Your Honour, the prosecution
would like to submit

the witness's ongoing testimony

as that of an expert
in the field of unclery.

Does the defence
have any objections?

No, Your Honour,
the defence has no objections.

Proceed, Mr Chris.
Thank you, Your Honour.

Now, Mr Simmons...

May I call you Uncle Dave?

Uncle Dave.

Is it true that you are noted
in your community

for your bully beef stew?

That is correct.

I'm also known for my oxtail soup
and fried scones.

Objection, Your Honour.

The witness's fried scones
have no place in this court.

And the prosecution knows it.

The witness will refrain

from speaking about
his lovely fried scones.

And any mention of fried scones
will be struck from the record.

Move on from
them lovely fried scones, Mr Chris.

Yes, Your Honour. Thank you.

Uncle Dave, in your expert opinion,
as an uncle, who cooks,

what do you make
of the defendant's so-called

'deconstructed bully beef stew'?

It's gammon.
Could you repeat that, Uncle Dave?

I said it's gammon!
"It's gammon."

Uncle Dave, how can that be?

You've got the defendant's
own witnesses stating

that it's new and avant-garde.

You don't agree?
I do not, sir. I do not at all!

In all my years of unclery,
I've never seen the like.

He's taken something
that was whole and beautiful

and is splintering it
for his own terrible needs.

The defendant is big-noting himself,
just to make a few bucks

off some blackfella dietary staple.

He's trying to fix something
that isn't broke!

That's theft. Theft, I tell ya.

Leave blackfella food alone,
for f*ck's sake!

You got everything else! True God!

Thank you. Thank you, Uncle Dave.

That's all I have
for this witness, Your Honour.

Does the defence
wish to cross-examine the witness?

We'll adjourn for -minute break.

And I suggest if you have
any fried scones, you eat them now.


Out here, loyalty means everything.

My old horse, Rover, over there,
me old dog, Rover, over there,

they've been with me for years.

They never leave my side.

I named 'em both Rover
so they'd come when I call 'em.

Stops me from going crazy.


Not again!

(SHOUTS) Rover!


Maybe they were never here.

Maybe I've been here all alone.

But, then, who I been talking to
this whole time?





Officer Mick Wenlen
asks Mark Johnson

why he was doing km
in a school zone.

Knowing that he had no money
to pay the fine,

Mark Johnson
calmly tells Officer Mick

that his wife is going into labour,

a small white lie,
considering he'd had a vasectomy

and didn't have a wife.

A new father himself, Officer Mick
lets Mark go with a warning,

making Mark Johnson
the first ever black man

to get off with a warning,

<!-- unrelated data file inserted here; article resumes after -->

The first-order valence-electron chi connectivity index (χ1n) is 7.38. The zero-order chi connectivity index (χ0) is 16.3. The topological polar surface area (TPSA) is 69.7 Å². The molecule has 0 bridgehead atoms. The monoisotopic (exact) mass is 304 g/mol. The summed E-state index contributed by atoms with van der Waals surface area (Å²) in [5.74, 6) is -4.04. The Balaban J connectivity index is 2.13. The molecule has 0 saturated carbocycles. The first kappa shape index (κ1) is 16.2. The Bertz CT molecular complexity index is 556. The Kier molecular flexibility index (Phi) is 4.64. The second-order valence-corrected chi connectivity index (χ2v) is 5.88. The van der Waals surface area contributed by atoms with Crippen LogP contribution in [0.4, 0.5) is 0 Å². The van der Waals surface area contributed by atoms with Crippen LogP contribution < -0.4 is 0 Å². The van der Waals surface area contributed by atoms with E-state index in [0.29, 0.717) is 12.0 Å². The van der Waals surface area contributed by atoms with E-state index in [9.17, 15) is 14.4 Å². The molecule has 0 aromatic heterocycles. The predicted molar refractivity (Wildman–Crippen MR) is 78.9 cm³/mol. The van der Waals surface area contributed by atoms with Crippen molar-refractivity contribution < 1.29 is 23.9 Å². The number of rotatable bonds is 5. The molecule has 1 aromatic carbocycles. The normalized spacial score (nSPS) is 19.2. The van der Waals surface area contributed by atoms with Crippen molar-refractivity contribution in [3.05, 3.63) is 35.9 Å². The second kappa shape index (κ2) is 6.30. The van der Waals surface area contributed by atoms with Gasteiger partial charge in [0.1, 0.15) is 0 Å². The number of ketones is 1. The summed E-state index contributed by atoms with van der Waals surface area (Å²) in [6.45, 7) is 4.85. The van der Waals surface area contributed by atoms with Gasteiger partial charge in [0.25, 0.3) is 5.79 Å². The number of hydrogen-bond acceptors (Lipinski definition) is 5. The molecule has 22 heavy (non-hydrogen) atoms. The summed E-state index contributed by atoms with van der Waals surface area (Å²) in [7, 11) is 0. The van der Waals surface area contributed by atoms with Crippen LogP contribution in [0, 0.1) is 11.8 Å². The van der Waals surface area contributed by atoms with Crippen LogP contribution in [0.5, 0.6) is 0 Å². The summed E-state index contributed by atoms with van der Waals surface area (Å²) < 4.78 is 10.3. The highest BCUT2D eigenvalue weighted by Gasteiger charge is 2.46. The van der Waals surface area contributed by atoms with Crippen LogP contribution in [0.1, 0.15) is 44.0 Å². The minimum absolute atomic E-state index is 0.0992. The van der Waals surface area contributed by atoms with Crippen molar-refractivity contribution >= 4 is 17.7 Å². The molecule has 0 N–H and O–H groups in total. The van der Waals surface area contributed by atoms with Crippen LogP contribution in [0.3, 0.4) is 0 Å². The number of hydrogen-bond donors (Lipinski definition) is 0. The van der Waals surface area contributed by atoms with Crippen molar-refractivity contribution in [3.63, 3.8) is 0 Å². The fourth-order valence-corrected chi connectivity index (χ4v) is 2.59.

creating another great moment
in black history.




Here. Please, take a seat.

Would you like a cup of tea?
A biscuit?

Uh, yeah. Go on, then.

So, um, have you got my results?

Yes. Of course.

Yes. Yes.


Gavin, to find your percentage,
I had to go deep.

Deeper than I ever have before.

The... the things I've seen.

But I did it.

I traced your ancestors.
I did the calculations.

And then I did them again and again

and again and again and again

until I realised
it was simply undeniable.

You are % Aboriginal.

What? %?

But... how is that even possible?

I never would have believed it
before today, but... but...

..somehow... Gavin, somehow,
you've dodged colonisation.

You've sidestepped
the stolen generation.

You've ducked below the impact
of the surge of multiculturalism.


(GASPS) ..you're it.

You... are it.

Uh, I don't know what to say.

You are % Aboriginal.


Things will never be the same
for you.

From now on, everyone will
call you uncle, even your own uncle.

You'll be flown around the country,
around the world,

to do every 'welcome to country'.

They'll name scholarships after you.

They'll name parks after you.

They'll build statues of you

to place in the parks
that they've named after you.

This is incredible.
I've got to tell the family.



Oh, shit!

I think I've got that wrong.

He's Indian!

JUDGE: Closing argument, Mr Chris.

Thank you, Your Honour.


I believe in every country's history
there is a moment

when a simple court case,
like this one,

can have far-reaching ramifications
for that country and its people.

Now, the defendant, Mr Ross,
gubba there,

claims that his so-called innovation

is not an affront
to Indigenous gastronomy.

But he gammon, eh, 'cause, true God,

you put a plate of this
deconstructed bully beef stew...

..in front of any Indigenous person,

you're likely to get smashed
like an avocado on toast.

Am I lying?

You can't put a piece of Hamper,
half an onion and tomato,

some curry powder and
maybe some China cabbage on a plate

and tell an Indigenous person
that that's dinner!

That's ingredients for dinner,
f*ck ya!

Hey! Quiet, f*ck yas!

Carry on, Mr Chris.
Thank you, Your Honour.